Trying to Make Sense of the Most Holy Trinity
Imagine what it is like for God to know Himself and love Himself. Since God is infinite, His knowledge of Himself and His love of Himself must also be infinite and perfect in every detail. This is the key to making sense of the Trinity.
In his book, Theology and Sanity, Catholic apologist Frank Sheed explains how God can be one in being yet three persons. Sheed's explanation is one of the most clear and helpful explanations I have ever read. I have tried to simplify it and condense it for you in this article. However, I can only offer you a preview, so to speak, but I hope it inspires you to learn more about the Trinity in the future.
The key to making sense of the Trinity is based on the relationship between infinity and existence. To understand infinity, imagine a being who did not receive existence from another source, but is existence itself. Since this being is existence, it cannot be limited in any way. Therefore, it must be infinite, that is, having the fullness of existence. And because only one being can be the fullness of existence, we know that this being is God.
Now, imagine what it is like for God to know Himself and love Himself. Since God is infinite, His knowledge of Himself and His love of Himself must also be infinite and perfect in every detail. This means that within His own nature God is what He knows and what He loves. This is the key to making sense of the Trinity.
What does it mean to say that God is what He knows? It means that God is His idea of Himself. As an infinite being, God's idea of Himself lacks nothing of who He is. The idea that God generates of Himself, which is the whole of His Divine Nature and equal to Himself, is another person. In other words, "The First Person knows Himself; His act of knowing Himself produces an Idea, a Word; and this Idea, this Word, the perfect Image of Himself, is the Second Person."
Thus, we have a distinction between the Father and the Son. Having said this, we must be careful not to think that the Father is before the Son. Since God is existence and infinite, He is not limited to space and time. God is eternal. This means that He did not become a father and son, He was always Father and Son.
Having touched on the relationship between the Father and the Son, we can move on to the Third Person in the Trinity. What does it mean to say that God is what He loves? Frank Sheed answers this question, and in doing so, offers us a beautiful explanation of the Holy Spirit in relation to the Father and the Son.
"The First Person and the Second combine in an act of love--love of one another, love of the glory of the Godhead which is their own; and just as the act of knowing produces an Idea within the Divine Nature, the act of loving produces a state of Lovingness within the Divine Nature. Into this Lovingness, Father and Son pour all that they have and all that they are, with no diminution, nothing held back. Thus, the Lovingness within the Godhead is utterly equal to the Father and the Son, for they have poured their all into it. There is nothing they have which their Lovingness does not have. Thus, their Lovingness too is Infinite, Eternal, Living, Someone, a Person, God."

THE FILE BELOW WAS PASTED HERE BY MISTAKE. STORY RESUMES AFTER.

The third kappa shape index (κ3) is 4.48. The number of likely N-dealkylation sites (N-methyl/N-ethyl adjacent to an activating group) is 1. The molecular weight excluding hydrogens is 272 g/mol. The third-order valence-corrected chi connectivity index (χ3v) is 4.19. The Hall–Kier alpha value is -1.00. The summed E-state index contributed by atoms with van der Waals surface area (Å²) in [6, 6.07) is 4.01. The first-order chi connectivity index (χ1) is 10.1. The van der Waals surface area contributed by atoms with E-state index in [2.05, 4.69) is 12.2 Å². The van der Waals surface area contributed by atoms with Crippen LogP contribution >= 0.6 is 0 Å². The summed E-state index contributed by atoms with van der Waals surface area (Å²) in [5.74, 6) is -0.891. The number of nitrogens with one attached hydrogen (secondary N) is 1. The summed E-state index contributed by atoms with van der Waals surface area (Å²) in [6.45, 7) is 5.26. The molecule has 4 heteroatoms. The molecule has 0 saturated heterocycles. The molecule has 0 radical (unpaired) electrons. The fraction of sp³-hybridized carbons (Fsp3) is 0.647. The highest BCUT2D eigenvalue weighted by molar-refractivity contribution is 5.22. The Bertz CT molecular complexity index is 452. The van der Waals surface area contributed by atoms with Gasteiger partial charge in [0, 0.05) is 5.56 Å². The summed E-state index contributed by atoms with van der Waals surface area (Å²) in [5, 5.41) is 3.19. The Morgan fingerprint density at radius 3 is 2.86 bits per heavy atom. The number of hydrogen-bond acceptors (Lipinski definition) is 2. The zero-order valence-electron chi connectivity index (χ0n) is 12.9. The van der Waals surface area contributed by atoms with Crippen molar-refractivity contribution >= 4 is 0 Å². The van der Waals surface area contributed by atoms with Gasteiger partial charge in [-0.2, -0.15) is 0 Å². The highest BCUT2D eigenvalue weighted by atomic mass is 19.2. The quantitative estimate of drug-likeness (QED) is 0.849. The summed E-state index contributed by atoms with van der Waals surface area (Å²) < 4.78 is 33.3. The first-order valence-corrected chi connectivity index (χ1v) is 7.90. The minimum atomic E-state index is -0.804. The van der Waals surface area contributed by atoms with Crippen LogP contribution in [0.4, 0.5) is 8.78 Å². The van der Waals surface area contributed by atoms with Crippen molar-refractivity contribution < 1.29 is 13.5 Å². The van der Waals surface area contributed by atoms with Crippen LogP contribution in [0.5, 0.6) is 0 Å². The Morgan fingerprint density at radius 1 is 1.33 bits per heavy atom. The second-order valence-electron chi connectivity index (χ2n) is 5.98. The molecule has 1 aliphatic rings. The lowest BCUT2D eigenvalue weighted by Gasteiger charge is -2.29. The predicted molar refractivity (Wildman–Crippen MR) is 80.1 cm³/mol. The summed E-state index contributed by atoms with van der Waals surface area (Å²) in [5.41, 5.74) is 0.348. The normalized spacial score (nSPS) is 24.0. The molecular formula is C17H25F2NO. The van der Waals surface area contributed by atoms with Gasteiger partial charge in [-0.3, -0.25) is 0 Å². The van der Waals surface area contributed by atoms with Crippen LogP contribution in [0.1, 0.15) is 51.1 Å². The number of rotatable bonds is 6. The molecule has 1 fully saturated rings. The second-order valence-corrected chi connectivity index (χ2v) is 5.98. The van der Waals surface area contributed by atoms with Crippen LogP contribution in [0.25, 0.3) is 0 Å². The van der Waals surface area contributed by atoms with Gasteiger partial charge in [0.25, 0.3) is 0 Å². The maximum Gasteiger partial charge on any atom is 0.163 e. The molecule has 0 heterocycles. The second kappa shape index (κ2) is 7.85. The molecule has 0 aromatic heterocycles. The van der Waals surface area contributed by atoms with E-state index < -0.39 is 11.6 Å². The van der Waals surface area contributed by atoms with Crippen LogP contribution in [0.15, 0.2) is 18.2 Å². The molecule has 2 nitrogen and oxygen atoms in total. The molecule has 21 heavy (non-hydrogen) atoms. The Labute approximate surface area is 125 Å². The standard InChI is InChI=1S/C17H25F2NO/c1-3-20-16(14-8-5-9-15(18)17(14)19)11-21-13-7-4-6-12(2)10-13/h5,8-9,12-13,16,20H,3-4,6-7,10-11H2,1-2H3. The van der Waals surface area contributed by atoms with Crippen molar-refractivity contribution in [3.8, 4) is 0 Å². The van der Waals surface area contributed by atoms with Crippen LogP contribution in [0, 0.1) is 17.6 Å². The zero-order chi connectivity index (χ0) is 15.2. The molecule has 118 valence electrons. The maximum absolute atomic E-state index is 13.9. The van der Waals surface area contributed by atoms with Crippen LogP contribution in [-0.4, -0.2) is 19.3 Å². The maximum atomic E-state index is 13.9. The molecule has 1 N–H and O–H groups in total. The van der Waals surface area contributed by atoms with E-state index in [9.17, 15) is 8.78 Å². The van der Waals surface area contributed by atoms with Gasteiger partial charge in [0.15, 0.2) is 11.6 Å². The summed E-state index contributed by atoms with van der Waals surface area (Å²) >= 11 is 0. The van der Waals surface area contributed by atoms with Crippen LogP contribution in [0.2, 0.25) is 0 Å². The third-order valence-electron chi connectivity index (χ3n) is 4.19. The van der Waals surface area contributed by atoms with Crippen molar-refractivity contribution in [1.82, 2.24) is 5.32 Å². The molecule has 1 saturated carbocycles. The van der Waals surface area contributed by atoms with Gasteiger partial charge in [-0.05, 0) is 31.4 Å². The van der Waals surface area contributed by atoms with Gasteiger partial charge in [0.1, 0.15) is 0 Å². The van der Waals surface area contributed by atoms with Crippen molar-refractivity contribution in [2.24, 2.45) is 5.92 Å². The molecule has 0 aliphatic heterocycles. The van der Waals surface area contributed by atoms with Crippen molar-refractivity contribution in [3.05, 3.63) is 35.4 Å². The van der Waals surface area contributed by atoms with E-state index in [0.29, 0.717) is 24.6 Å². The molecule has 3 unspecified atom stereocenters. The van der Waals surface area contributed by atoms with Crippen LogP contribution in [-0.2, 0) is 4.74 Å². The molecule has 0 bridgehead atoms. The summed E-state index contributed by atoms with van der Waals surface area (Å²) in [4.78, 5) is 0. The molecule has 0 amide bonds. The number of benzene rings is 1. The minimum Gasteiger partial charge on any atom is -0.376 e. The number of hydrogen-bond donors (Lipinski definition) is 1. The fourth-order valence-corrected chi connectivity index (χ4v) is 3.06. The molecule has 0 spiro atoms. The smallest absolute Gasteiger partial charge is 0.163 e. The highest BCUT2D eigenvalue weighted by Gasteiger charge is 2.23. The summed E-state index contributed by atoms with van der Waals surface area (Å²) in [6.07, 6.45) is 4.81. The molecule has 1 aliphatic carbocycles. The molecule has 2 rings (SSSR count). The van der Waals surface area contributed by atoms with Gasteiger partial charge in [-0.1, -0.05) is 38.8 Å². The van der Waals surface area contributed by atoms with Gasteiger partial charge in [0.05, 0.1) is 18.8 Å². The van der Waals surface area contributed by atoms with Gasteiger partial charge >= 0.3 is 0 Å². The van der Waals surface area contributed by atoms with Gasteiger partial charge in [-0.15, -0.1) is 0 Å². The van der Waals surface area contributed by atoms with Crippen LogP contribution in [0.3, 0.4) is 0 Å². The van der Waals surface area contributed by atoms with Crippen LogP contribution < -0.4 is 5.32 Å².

Although the Trinity is a mystery, we know it is not a contradiction. We can make some sense of it. The references we use for God--Father, Son, and Holy Spirit--are not images, but realities grounded in the fullness of existence. God is a family of three persons united by their infinite knowledge and love of each other. Knowing this is significant because the true purpose of creation and human existence is caught up in this one reality.
The Catechism says that the Trinity is ". . .the source of all the other mysteries of faith, the light that enlightens them. It is the most fundamental and essential teaching in the 'hierarchy of the truths of faith.' The whole history of salvation is identical with the history of the way and the means by which the one true God, Father, Son, and Holy Spirit, reveals himself to [us]" and brings us into His family (234).
Michael Terheyden was born into a Catholic family, but that is not why he is a Catholic. He is a Catholic because he believes that truth is real, that it is beautiful and good, and that the fullness of truth is in the Catholic Church. However, he knows that God's grace operating throughout his life is the main reason he is a Catholic. He is greatly blessed to share his faith and his life with his beautiful wife, Dorothy. They have four grown children and three grandchildren.
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Pope Francis Prayer Intentions for March 2014
Respect for Women: That all cultures may respect the rights and dignity of women.
Vocations: That many young people may accept the Lordís invitation to consecrate their lives to proclaiming the Gospel.
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